A revised definition of Medication Assisted Treatment (MAT) has surfaced in recent years which goes against the traditional definition and which has the potential to cause problematic consequences. In effect, the definition shifts MAT from being a single aspect of addiction treatment to being a stand-alone treatment. This article explores some of the possible consequences of such a change.

Kelly Clark, ASAM

Dr. Kelly Clark, courtesy of www.drkellyclark.com.

A few years ago, Dr. Kelly Clark, past president of the American Society of Addiction Medicine, modified the meaning of MAT. For years, the acronym MAT had referred to Medication-Assisted Treatment. Now, for her and some other people, it has a new meaning. 

At the 2018 Prescription Drug and Heroin Addiction Summit in Atlanta, Dr. Clark was quoted as saying: “MAT is now considered a transitional term. The science is clear: medication doesn’t ‘assist’ treating opioid use disorder, just as insulin doesn’t ‘assist’ treating diabetes. From here on out, MAT will be considered Medication for Addiction Treatment.” 

Redefining a term that has guided medical or rehabilitative care for years must be done judiciously and thoughtfully. A redefinition can change the way some practitioners approach treatment and the way those in recovery approach their returns to sobriety. 

There may be some pitfalls associated with this redefinition that we would like to examine here. 

  1. If MAT no longer “assists” treatment of opioid use disorder, does this mean that some people will consider that it is a standalone treatment for addiction? In other words, no other elements of treatment are needed, just MAT? The Substance Abuse and Mental Health Services Administration has defined what constitutes effective treatment in their document, Principles of Effective Treatment.
    This document states:
    Effective treatment attends to multiple needs of the individual, not just his or her drug abuse. To be effective, treatment must address the individual’s drug abuse and any associated medical, psychological, social, vocational, and legal problems….
    Behavioral therapies—including individual, family, or group counseling—are the most commonly used forms of drug abuse treatment. Behavioral therapies vary in their focus and may involve addressing a patient’s motivation to change, providing incentives for abstinence, building skills to resist drug use, replacing drug-using activities with constructive and rewarding activities, improving problem-solving skills, and facilitating better interpersonal relationships. Also, participation in group therapy and other peer support programs during and following treatment can help maintain abstinence…
    Medications are an important element of treatment for many patients, especially when combined with counseling and other behavioral therapies. [Emphasis as it appears in the original document.] As you see, according to SAMHSA, medications are “an element” of treatment. Not the whole of treatment. Might this new definition lead some people to overlook these other components that are vital for a stable recovery?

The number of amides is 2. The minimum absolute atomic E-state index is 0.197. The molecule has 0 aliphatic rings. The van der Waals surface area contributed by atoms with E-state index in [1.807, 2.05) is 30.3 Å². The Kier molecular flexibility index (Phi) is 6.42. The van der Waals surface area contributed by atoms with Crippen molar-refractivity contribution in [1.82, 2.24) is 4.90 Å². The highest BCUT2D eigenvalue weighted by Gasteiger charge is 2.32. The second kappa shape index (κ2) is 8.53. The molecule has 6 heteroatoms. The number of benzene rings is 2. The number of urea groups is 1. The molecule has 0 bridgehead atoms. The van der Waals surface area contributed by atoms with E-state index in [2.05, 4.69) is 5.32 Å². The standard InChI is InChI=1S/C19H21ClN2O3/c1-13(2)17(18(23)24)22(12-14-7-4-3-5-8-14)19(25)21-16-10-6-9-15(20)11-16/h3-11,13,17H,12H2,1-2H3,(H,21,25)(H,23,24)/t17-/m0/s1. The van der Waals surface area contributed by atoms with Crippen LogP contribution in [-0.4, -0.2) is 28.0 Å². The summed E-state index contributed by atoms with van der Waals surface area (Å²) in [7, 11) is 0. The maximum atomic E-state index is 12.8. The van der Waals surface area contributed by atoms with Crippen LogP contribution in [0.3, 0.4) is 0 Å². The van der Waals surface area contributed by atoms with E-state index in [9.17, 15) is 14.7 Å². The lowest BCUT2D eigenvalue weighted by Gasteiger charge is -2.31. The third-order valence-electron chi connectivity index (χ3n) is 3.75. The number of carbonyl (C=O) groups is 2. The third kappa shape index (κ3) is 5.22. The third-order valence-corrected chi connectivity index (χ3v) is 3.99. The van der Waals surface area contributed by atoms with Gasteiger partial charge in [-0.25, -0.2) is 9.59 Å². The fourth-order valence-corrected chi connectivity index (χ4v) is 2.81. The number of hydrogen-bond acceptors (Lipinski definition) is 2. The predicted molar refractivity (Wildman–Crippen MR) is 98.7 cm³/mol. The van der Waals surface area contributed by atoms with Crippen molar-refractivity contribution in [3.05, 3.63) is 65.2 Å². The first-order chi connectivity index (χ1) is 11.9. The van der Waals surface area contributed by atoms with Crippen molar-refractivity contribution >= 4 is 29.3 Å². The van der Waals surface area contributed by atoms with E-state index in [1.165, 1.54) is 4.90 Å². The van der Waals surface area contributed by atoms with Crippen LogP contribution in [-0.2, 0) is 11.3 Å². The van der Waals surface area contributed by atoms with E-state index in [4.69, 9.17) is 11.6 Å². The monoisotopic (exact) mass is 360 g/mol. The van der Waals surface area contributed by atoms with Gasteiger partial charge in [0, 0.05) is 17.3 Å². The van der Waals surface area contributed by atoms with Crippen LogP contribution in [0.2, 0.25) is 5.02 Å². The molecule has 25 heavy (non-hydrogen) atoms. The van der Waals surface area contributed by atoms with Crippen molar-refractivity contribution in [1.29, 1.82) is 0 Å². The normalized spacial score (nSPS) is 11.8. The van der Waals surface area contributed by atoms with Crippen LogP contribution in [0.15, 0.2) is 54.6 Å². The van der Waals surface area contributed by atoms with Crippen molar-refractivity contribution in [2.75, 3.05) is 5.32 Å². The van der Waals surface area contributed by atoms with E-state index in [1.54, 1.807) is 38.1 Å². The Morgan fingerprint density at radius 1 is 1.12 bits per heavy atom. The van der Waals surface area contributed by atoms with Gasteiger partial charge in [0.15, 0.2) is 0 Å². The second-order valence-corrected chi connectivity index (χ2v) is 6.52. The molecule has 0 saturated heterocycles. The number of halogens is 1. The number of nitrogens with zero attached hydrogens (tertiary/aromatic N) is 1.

2. Dr. Clark likens treatment of addiction to the treatment of diabetes. This is a common analogy when people are talking about MAT and addiction treatment. Is this analogy accurate and is this analogy useful? Does it improve our understanding of how to help an addicted person achieve sobriety? If a person is diagnosed with diabetes, and their only treatment is insulin, that person can probably expect to continue to be diabetic for the rest of their life. But there are those who have ended their dependence on insulin by losing weight, exercising and improving their diets. So, in effect, they were able to address their diabetes and no longer depend on insulin.If we rely on this analogy to understand addiction treatment, aren’t we implying that an addicted person who relies on MAT is as permanently dependent on that medication as the person who only relies on insulin injections to manage their diabetes? One only needs to talk to the many people who have left addiction behind to know that is it not an incurable condition. Challenging? Yes. Difficult to recover from? Yes. Incurable? No. There is too much proof to the contrary.3. There is also plenty of evidence that not every person addicted to alcohol, opioids or other drugs needs medication. To the degree that this is true, the new definition of MAT might blind some people to this possibility.Just consider the millions of people who joined Alcoholics Anonymous or Narcotics Anonymous and found a new sobriety with the support of these meetings. According to Scientific American, there were two million people active in AA at one point, and that is just one of many types of “Anonymous” groups. Any term that implies, even vaguely, that addiction treatment requires medication belies the success of these millions. 
The Big Book, AA

The Big Book used by Alcoholics Anonymous.

The effects of a re-definition can be far more impactful than might be visible at first sight. It is vital if any redefinition is going to take place that it does not imply anything that is not within the realm of science. Neither should it influence people to think that there is only one way to recover from addiction when it is plain that there are many. In fact, SAMHSA supports this concept in the same document when they say:

“No single treatment is appropriate for everyone.”

This is echoed by almost the entire recovery community which for years has held that there are multiple pathways to recovery.